What about an Accrual based P&L Statement?

Accrual based accounting records (posts) all activities that belong on the P&L Statement as if they have occurred, whether they have or not.  If you send out an invoice, Accrual posts it as a sale.  If you receive a bill and post it on the accounting software, it treats it as if it was paid.  Accrual P&L Reports may give a “high view” of the performance of a company, but it has even less of a relationship to reality than Cash based P&L Reports.  What is missing from an Accrual P&L Report?

  • Receivables are reported as cash having been deposited in the bank, whether they have or not.
  • Payables are reported as cash having been paid out from the bank, whether they have or not.
  • Business loans only show the interest portion of the payment, not the principle.
  • Owner’s compensation is not shown in the report if it is a “loan” to the owner.
  • Cash on hand at the beginning of the fiscal year does not appear on the P&L Report.

What is the Balance Sheet Hiding?

Balance Sheets are mysteries to most business owners.

“Why would a services business need a balance sheet?”

“I don’t have any real estate; isn’t that what the balance sheet is about?  Aren’t they assets that you can’t explain how they generate revenue, but are still owned by, and add value to the company?”

It is very easy to assume that what is simple to understand to yourself is simple to understand to your clients.  This could not be further from the truth.  Balance sheets speak volumes about a company, but only someone has a clear picture of what they are trying to say.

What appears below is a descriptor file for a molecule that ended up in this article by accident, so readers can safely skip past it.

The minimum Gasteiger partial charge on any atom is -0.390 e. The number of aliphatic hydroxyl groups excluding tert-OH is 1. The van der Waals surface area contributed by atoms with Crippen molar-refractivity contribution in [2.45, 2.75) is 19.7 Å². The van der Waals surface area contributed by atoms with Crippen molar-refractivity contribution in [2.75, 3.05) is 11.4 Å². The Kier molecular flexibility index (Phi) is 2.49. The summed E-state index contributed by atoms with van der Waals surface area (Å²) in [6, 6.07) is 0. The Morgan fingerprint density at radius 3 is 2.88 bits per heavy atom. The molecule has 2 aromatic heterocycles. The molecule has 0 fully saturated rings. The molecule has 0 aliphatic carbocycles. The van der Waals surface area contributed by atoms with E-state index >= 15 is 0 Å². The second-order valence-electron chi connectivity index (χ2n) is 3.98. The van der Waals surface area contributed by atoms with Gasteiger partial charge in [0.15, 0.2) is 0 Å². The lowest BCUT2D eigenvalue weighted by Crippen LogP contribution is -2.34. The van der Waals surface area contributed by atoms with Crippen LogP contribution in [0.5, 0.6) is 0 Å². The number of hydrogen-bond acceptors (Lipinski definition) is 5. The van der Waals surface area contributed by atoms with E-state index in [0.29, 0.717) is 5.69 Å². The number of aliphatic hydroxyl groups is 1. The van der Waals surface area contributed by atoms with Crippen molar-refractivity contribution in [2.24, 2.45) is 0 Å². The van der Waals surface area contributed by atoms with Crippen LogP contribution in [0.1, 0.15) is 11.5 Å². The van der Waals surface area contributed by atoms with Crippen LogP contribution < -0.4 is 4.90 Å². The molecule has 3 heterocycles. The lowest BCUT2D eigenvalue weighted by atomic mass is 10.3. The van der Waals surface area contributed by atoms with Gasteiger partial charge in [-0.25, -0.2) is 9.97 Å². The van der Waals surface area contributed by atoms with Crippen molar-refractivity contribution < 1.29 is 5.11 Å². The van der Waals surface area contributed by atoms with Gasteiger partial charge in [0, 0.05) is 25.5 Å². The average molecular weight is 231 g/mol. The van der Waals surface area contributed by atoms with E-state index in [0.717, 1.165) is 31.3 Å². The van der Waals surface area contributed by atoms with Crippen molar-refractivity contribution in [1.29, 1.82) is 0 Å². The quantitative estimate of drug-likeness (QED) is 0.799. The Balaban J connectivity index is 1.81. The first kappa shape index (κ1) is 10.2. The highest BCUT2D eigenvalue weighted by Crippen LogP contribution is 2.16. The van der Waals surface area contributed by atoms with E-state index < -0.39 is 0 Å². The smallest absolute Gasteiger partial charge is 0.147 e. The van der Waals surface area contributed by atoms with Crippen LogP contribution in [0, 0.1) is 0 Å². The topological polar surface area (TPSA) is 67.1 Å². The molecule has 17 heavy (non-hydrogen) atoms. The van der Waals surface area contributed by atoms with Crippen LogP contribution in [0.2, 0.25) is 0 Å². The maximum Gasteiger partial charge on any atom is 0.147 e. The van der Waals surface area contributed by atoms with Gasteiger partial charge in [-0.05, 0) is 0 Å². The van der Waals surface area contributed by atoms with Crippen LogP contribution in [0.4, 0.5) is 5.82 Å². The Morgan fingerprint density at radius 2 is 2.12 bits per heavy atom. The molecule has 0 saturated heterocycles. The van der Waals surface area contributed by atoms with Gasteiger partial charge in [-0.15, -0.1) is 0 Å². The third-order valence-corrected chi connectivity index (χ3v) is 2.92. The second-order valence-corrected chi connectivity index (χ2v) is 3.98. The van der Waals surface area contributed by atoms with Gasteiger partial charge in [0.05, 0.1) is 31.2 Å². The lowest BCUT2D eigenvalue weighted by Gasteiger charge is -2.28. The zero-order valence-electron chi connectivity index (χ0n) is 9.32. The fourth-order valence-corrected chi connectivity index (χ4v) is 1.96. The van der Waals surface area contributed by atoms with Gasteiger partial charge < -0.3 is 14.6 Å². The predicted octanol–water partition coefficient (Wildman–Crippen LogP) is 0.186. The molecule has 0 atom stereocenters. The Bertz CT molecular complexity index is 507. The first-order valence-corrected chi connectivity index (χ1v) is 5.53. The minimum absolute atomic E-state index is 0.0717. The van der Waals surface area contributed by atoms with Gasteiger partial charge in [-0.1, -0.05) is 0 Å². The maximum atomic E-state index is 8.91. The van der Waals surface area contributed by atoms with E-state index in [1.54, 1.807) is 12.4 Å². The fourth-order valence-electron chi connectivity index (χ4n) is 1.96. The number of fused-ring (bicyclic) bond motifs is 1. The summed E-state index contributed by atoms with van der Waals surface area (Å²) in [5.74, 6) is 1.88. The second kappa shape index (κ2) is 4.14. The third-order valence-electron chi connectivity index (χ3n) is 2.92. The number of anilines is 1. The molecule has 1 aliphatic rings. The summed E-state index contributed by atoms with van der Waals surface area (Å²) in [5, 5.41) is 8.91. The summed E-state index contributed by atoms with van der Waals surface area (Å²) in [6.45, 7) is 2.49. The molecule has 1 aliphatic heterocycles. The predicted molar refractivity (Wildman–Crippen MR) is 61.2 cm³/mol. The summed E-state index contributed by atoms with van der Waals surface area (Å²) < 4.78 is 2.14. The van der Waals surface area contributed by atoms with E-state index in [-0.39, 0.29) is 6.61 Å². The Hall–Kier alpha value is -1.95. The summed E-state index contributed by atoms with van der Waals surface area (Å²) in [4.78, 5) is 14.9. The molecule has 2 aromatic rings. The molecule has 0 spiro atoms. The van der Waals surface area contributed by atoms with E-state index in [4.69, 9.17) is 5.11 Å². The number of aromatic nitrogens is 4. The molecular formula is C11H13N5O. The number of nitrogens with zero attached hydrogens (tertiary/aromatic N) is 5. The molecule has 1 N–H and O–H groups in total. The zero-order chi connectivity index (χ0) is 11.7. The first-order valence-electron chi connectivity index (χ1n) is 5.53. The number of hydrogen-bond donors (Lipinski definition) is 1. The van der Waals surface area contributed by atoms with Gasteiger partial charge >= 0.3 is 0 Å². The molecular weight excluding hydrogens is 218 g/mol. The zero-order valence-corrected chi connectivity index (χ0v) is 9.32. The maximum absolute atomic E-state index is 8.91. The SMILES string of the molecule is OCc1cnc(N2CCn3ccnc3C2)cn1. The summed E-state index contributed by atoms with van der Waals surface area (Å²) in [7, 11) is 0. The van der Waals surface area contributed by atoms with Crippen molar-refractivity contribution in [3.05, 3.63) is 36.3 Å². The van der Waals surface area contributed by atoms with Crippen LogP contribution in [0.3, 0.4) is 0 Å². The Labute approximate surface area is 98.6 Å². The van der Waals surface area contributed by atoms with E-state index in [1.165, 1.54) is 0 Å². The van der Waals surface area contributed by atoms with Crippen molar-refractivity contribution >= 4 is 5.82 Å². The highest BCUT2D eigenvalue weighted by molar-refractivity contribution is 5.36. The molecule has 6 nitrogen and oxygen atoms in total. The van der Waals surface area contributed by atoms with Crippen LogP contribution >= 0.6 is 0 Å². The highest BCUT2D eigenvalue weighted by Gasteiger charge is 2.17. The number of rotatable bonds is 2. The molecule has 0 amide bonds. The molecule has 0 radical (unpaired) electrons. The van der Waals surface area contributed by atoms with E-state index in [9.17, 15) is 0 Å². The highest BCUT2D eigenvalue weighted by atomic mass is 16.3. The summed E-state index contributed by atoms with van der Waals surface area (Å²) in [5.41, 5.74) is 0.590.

Your clients need a KISS (Keep It Simple St*pid).  Perhaps when you are spending time explaining all the implications of the elegant work you have done in preparation of their tax returns you can dive into the nuances of the Balance Sheet, but for right now, let’s focus on what they need to understand: it’s all about the cash!

What Is Hidden In The Balance Sheet?

The Balance Sheet contains a lot of information that is very important, but not easy to identify.  How do we get a simple look at the company’s true cash position and financial health that are not so easy to see?

Accounts Receivable: The money that is owed to the company, but not yet been paid appear in one of the “Asset” designations in the Balance Sheet.

Accounts Payable: This is money the company owes to others but has not yet been paid.  These appear in one of the “Liability” designations in the Balance Sheet.

The Principle paid on a loan.  This is a “sneaky” posting.  The Loan Principle does not appear as a posting in the Balance Sheet, but rather as a REDUCTION in one of the Liability designations in the Balance Sheet.  After all, we have a lesser obligation from the company to the lending institution.

Owner’s Compensation: Although “Owner’s Compensation” may appear as a label on a Company Asset, what the accounting software is technically saying is that the business owner borrowed the money from the company, and the balance sheet says that the owner owes it back to the company…

Cash On Hand: This is not hidden in a Balance Sheet.  It just tends to be ignored in business owner’s confusion over what a Balance Sheet is supposed to do.  Most business owners expect to see it in a P&L Report.